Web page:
W3C home > Mailing lists > Public > public-xg-webid@w3.org > January 2012

Re: Matter of DN and what's possible

From: Mo McRoberts <mo.mcroberts@bbc.co.uk>
Date: Mon, 9 Jan 2012 14:11:18 +0000
Cc: public-xg-webid@w3.org
Message-Id: <42888A31-116C-40B2-8A80-BF3AF5F8921C@bbc.co.uk>
To: Kingsley Idehen <kidehen@openlinksw.com>

On 9 Jan 2012, at 13:06, Kingsley Idehen wrote:

> You have a claim in a certificate. Another in a descriptor (information) resource at an Address.
> You can achieve this via de-referencable Names i.e., > 1 level of indirection (a luxury to a majority of claim publishers).
> You can achieve this via a de-referencable Address with 1 level of indirection via an URL in sIA.
> The existence of the following in his x.509 cert is a claim. Control over the cert is provable by virtue of him placing the modulus, exponent, and even other splices of the local cert. in an idp space over which he has CRUD privileges e.g. a blog post in a space offered to him by Blogspot.com. The same proof applies to email addresses as long exploited by S/MIME .

Control over the certificate is provable by virtue of him HAVING THE PRIVATE KEY.

Control over the data space is provable by virtue of putting the public key data in material space which corresponds to that private key (which you’ve established by that point he controls).

If the identifier is not unambiguously de-referenceable to a resource providing that proof by a well-defined means, then control over that identifier is unproven.

If the identifier is merely a key used to select data from a *different* resource, then you’ve proved control over that resource, not over the identifier.

If I have:

sAN: http://billg.microsoft.com/#me

SAI: http://data.nevali.net/billg.ttl

And billg.ttl says:

<http://billg.microsoft.com/#me> a foaf:Person ; cert:key [ a cert:RSAPublicKey ; cert:modulus "...."^^xsd:hexBinary ; cert:exponent 65536; ] .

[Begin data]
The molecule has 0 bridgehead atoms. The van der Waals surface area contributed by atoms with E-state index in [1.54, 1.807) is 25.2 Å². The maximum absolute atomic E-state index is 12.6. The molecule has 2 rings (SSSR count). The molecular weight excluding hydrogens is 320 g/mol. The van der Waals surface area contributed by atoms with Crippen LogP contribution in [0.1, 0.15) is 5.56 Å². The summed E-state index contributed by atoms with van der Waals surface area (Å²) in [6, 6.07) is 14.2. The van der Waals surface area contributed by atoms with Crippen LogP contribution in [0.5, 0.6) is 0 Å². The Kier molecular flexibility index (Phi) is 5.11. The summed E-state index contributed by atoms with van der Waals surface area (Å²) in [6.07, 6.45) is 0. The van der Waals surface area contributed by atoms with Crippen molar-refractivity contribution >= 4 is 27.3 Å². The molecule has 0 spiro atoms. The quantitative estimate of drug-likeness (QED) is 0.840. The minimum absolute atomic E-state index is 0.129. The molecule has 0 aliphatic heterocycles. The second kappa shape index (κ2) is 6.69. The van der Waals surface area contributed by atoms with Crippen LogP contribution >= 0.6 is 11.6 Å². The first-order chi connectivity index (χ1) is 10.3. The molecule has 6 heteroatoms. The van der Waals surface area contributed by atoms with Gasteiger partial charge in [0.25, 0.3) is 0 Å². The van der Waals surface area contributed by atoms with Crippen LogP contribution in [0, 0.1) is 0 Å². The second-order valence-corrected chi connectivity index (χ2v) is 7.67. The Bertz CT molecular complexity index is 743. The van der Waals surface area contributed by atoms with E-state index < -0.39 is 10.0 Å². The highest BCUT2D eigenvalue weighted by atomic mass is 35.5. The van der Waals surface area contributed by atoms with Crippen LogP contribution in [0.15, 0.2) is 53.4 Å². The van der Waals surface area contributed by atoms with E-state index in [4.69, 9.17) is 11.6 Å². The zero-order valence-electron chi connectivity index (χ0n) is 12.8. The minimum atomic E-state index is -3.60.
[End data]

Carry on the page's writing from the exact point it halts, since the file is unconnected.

…then all I’ve proved is that I have control over <http://data.nevali.net/billg.ttl>; my claim to be <http://billg.microsoft.com/#me> remains unproven.

If you don’t care what URIs I might have control over, you can skip the whole “check whether there’s a cert:key relation” process and just use whatever data is in that space as though it were typed by them into a form (in fact, you could just not bother with the separate resource if you like — just use whatever claims are embedded in the certificate) — but that’s not WebID.

>> In the above example, Peter has no confirmed claim over<http://yorkpc2.blogspot.com/#me>  because the data which would otherwise mirror that claim and confirm it is retrieved from<http://rdf-translator.appspot.com/parse?url=http%3A%2F%2Fyorkporc2.blogspot.com%2F&of=n3>  without ever touching the resources retrieved when de-referencing the sAN URI.
>> At this point, the only piece of actual confirmed information you have (and so the only thing you can use as an identifier) is the public key itself, the content of the profile document is no different from presenting a form and asking the user to fill it in.
> You are signing and exchanging the claims in the cert when you perform a SSL/TLS handshake. WebID proof is not about what's in the SAN. It's
> about the relations inferred from the Cert. with the de-referencable URI in the SAN serving as the conduit to the idp space that holds the mirror of claims in the cert.
> As you'll eventually realize, we could just as well lookup the entire cert blob in the idp space. In that case you are looking up a complete carbon copy across the local cert. and what's been placed by the certificate subject in an idp space. Again, this is also an old point made by Peter and others in the early days of this endeavor. There's nothing that special about the public key per se. It the fact that we have claims in two places that matters, ultimately.
>> M.
> -- 
> Regards,
> Kingsley Idehen	
> Founder&  CEO
> OpenLink Software
> Company Web: http://www.openlinksw.com
> Personal Weblog: http://www.openlinksw.com/blog/~kidehen
> Twitter/Identi.ca handle: @kidehen
> Google+ Profile: https://plus.google.com/112399767740508618350/about
> LinkedIn Profile: http://www.linkedin.com/in/kidehen

Mo McRoberts - Technical Lead - The Space,
0141 422 6036 (Internal: 01-26036) - PGP key CEBCF03E,
Project Office: Room 7083, BBC Television Centre, London W12 7RJ

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Received on Monday, 9 January 2012 14:11:53 UTC

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